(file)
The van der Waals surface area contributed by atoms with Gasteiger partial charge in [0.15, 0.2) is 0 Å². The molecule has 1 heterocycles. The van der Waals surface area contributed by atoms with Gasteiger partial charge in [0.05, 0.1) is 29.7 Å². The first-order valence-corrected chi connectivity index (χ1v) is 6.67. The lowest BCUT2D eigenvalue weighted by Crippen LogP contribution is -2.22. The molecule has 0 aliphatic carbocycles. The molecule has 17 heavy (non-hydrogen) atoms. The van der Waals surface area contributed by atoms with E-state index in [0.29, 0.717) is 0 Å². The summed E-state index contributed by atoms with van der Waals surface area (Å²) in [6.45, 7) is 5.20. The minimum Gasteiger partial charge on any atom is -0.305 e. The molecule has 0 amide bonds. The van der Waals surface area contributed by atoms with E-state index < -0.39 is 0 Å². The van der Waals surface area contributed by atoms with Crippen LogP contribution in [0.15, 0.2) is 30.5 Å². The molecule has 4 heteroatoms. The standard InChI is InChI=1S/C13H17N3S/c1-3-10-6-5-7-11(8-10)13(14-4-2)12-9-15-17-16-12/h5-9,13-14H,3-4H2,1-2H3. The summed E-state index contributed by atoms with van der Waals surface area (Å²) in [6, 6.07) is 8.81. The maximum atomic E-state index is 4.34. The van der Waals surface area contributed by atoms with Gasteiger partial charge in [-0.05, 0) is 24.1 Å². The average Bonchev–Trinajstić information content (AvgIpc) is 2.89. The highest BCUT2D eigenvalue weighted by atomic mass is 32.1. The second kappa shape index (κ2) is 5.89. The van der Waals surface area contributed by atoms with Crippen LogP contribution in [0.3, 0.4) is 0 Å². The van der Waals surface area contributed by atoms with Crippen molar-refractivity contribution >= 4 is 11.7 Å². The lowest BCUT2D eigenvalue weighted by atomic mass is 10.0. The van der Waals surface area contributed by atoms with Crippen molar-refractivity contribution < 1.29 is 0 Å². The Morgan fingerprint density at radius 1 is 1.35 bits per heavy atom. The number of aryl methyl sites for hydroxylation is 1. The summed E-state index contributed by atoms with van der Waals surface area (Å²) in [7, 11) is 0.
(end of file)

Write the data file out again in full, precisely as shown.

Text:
The van der Waals surface area contributed by atoms with Gasteiger partial charge in [0.15, 0.2) is 0 Å². The molecule has 1 heterocycles. The van der Waals surface area contributed by atoms with Gasteiger partial charge in [0.05, 0.1) is 29.7 Å². The first-order valence-corrected chi connectivity index (χ1v) is 6.67. The lowest BCUT2D eigenvalue weighted by Crippen LogP contribution is -2.22. The molecule has 0 aliphatic carbocycles. The molecule has 17 heavy (non-hydrogen) atoms. The van der Waals surface area contributed by atoms with E-state index in [0.29, 0.717) is 0 Å². The summed E-state index contributed by atoms with van der Waals surface area (Å²) in [6.45, 7) is 5.20. The minimum Gasteiger partial charge on any atom is -0.305 e. The molecule has 0 amide bonds. The van der Waals surface area contributed by atoms with E-state index < -0.39 is 0 Å². The van der Waals surface area contributed by atoms with Crippen LogP contribution in [0.15, 0.2) is 30.5 Å². The molecule has 4 heteroatoms. The standard InChI is InChI=1S/C13H17N3S/c1-3-10-6-5-7-11(8-10)13(14-4-2)12-9-15-17-16-12/h5-9,13-14H,3-4H2,1-2H3. The summed E-state index contributed by atoms with van der Waals surface area (Å²) in [6, 6.07) is 8.81. The maximum atomic E-state index is 4.34. The van der Waals surface area contributed by atoms with Gasteiger partial charge in [-0.05, 0) is 24.1 Å². The average Bonchev–Trinajstić information content (AvgIpc) is 2.89. The highest BCUT2D eigenvalue weighted by atomic mass is 32.1. The second kappa shape index (κ2) is 5.89. The van der Waals surface area contributed by atoms with Crippen LogP contribution in [0.3, 0.4) is 0 Å². The van der Waals surface area contributed by atoms with Crippen molar-refractivity contribution >= 4 is 11.7 Å². The lowest BCUT2D eigenvalue weighted by atomic mass is 10.0. The van der Waals surface area contributed by atoms with Crippen molar-refractivity contribution < 1.29 is 0 Å². The Morgan fingerprint density at radius 1 is 1.35 bits per heavy atom. The number of aryl methyl sites for hydroxylation is 1. The summed E-state index contributed by atoms with van der Waals surface area (Å²) in [7, 11) is 0.